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In 'Eddie the Eagle', Christopher Walken Is the Best Right Thing

Earnest and naïve, less cute than aggressively geeky, Eddie is something of a walking punchline in his own movie. And then he meets Bronson Perry (Hugh Jackman).


Eddie the Eagle

Director: Dexter Fletcher
Cast: Taron Egerton, Hugh Jackman, Christopher Walken, Tim McInnerny, Rune Temte, Edvin Endre, Jim Broadbent, Graham Fletcher-Cook
Rated: PG-13
Studio: 20th Century Fox
Year: 2016
US date: 2016-02-26 (General release)
UK date: 2016-03-28 (General release)
Website
Trailer

"I think we both know you've gone as far as you can go." It's 1987, and Eddie Edwards (Taron Egerton), in the midst of trying out for the British downhill skiing team, has just knocked down the entire assembly of hopefuls posing on their skis for a photo. It's a goofy image, the skiers all falling like dominos, and a sniffy team official puts his foot down, declaring the limit of the perennially awkward and optimistic Eddie's ambitions.

Or not. The 20-something Eddie is briefly dejected during these early moments of Eddie the Eagle, heading home to Cheltenham, Gloucestershire, where he rips the ski posters off his bedroom walls while his dear mum (Jo Hartley) proffers a nice cuppa tea. The ripping ritual reveals yet another option, as Eddie spots an Olympic ski jumping image beneath a downhill poster. That's it!, he decides then and there. He'll make the ski jumping team.

Indeed, he makes that team rather literally, as it doesn’t exist. Eddie heads to Lake Placid to train, where he meets a German team comprised of cocky young doubters and an endlessly helpful lodge owner, Petra (Iris Berben), who discovers the determined but utterly broke Eddie snoring in her closet. She offers him a job wiping tables and leans in close, her fingers on his chest: "Maybe sometime, I come to visit you at night." Eddie, his eyes wide behind his coke-bottle glasses lenses, stutters and puts her off. He's only here for the ski jumping.

Earnest and naïve, less cute than aggressively geeky, Eddie is something of a walking punchline in his own movie. And then he meets Bronson Perry (Hugh Jackman), former US Olympic ski jumper, gifted and once legendary athlete, now drunk every day, chain-smoking and maintaining the ski jumps at the training facility where Eddie happens to have landed. Several crash montages and slow motion jumping sequences later, Eddie convinces Bronson to be his unofficial trainer, to prepare him for the 1988 Calgary Olympics.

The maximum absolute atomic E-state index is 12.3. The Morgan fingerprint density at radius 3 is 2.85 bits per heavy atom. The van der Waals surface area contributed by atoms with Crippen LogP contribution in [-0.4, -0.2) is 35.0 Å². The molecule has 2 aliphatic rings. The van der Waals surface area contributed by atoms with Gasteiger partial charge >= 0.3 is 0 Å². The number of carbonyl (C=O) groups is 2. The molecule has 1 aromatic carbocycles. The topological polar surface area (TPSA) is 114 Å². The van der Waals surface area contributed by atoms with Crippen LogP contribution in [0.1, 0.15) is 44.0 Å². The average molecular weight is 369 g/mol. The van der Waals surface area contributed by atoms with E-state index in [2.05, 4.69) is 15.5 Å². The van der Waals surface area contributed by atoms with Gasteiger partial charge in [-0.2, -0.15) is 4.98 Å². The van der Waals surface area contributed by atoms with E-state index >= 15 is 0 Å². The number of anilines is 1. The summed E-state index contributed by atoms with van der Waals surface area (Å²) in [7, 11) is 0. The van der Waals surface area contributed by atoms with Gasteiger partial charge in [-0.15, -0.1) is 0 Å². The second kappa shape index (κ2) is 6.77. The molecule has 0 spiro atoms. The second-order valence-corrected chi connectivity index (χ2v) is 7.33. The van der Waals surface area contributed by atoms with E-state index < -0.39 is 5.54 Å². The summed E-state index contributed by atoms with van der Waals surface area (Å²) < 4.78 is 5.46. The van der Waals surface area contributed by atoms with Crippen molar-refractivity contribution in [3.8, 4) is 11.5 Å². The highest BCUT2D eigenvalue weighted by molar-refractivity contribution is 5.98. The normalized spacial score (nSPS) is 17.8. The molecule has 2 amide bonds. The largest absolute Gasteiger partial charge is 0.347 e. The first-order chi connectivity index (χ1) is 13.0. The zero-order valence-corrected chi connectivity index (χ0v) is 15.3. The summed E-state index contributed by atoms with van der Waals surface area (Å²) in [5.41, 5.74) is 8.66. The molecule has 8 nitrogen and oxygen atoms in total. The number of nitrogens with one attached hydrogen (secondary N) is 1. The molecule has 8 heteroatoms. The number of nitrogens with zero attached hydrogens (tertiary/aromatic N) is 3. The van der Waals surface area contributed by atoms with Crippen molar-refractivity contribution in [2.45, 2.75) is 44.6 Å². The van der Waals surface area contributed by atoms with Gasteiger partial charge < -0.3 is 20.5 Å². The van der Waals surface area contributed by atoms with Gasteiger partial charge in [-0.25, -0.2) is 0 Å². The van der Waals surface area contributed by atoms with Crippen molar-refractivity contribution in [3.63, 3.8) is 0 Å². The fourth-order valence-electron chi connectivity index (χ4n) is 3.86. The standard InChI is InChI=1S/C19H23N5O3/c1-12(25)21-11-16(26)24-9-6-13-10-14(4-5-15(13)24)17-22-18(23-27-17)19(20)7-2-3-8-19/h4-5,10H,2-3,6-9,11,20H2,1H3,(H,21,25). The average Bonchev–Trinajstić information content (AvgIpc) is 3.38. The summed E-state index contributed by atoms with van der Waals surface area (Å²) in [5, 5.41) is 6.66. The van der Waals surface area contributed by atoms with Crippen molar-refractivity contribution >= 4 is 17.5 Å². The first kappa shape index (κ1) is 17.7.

Here the film -- based on a true story -- fudges some of the details in that story, omitting that Eddie was rather an accomplished jumper when he went to Calgary. Instead it presents him as a hapless, lucky, and indomitable underdog, succeeding at jumps he has no right even surviving. While Bronson goes through the risks and describes the instincts and skills needed to master this sport, and the film shows a few jumpers wrecking and being carted off unconscious and limp, Eddie the Eagle is not so interested in the actual dangers or consequences of the sport. Leaning on Matthew Margeson's relentlessly upbeat soundtrack and skipping past the broken bodies, it showcases Eddie's training with Bronson, who encourages him to imagine having perfectly timed sex with his favorite movie star, Bo Derek. By the time "Bolero" pops up on the soundtrack, well, you're more than primed for the slow motion jump, with Eddie's very intent facial expression.

As much as you get this is a conventional sports underdog movie, and as annoying as the clichés and Egerton's exaggerated performance may be, the film does a couple of things right. One, it knows it's exactly that movie and never pretends to be otherwise. It slams home the usual moral messages (Work hard! Never give up! Believe in yourself! Flap your arms like an eagle!) and offers up a predictable array of supporting cast members -- including the arrogant British Olympic Association official (Graham Fletcher-Cook) and Eddie's own unsupportive working-class dad (Keith Allen) -- who must learn lessons.

Eddie the Eagle doesn't care that all this is corny. It's addressing the ten-year-olds in the audience, no matter their actual ages.

And two, Hugh Jackman. He manages to be Broadway here, bombastic and maybe just maybe on the verge of bursting into song, but also a little modulated. The part is showy and the reaction shots are rote, but still, Jackman manages to be surly while also soft, frustrated but vaguely amazed. As always, which is to say, as in Van Helsing or the X-Men franchise or even in Real Steel, Jackman is essentially grand at performing loss and recovery simultaneously. He's convincing when he's corny, compelling when he's cynical. You can't not look at him.

As Bronson, Jackman has help, too, from the film's third and best thing done right: Christopher Walken. As Bronson's former coach Warren Sharp, a father figure whose disappointment is visible on the cover of his memoir, which Eddie carries throughout his adventures, Walken provides a subtle gloss on all the antics. It's a "good book", Bronson and Eddie agree, and when at last Sharp makes his appearance in Calgary -- as you know he will -- Walken's face serves as the ideal, profound reflection of Eddie and Bronson's several emotional transitions, from scared to astounded to exasperated to elated. Walken glides into this film like the perfectly nuanced dancer he is, showing what it can be to perform without limits.

6

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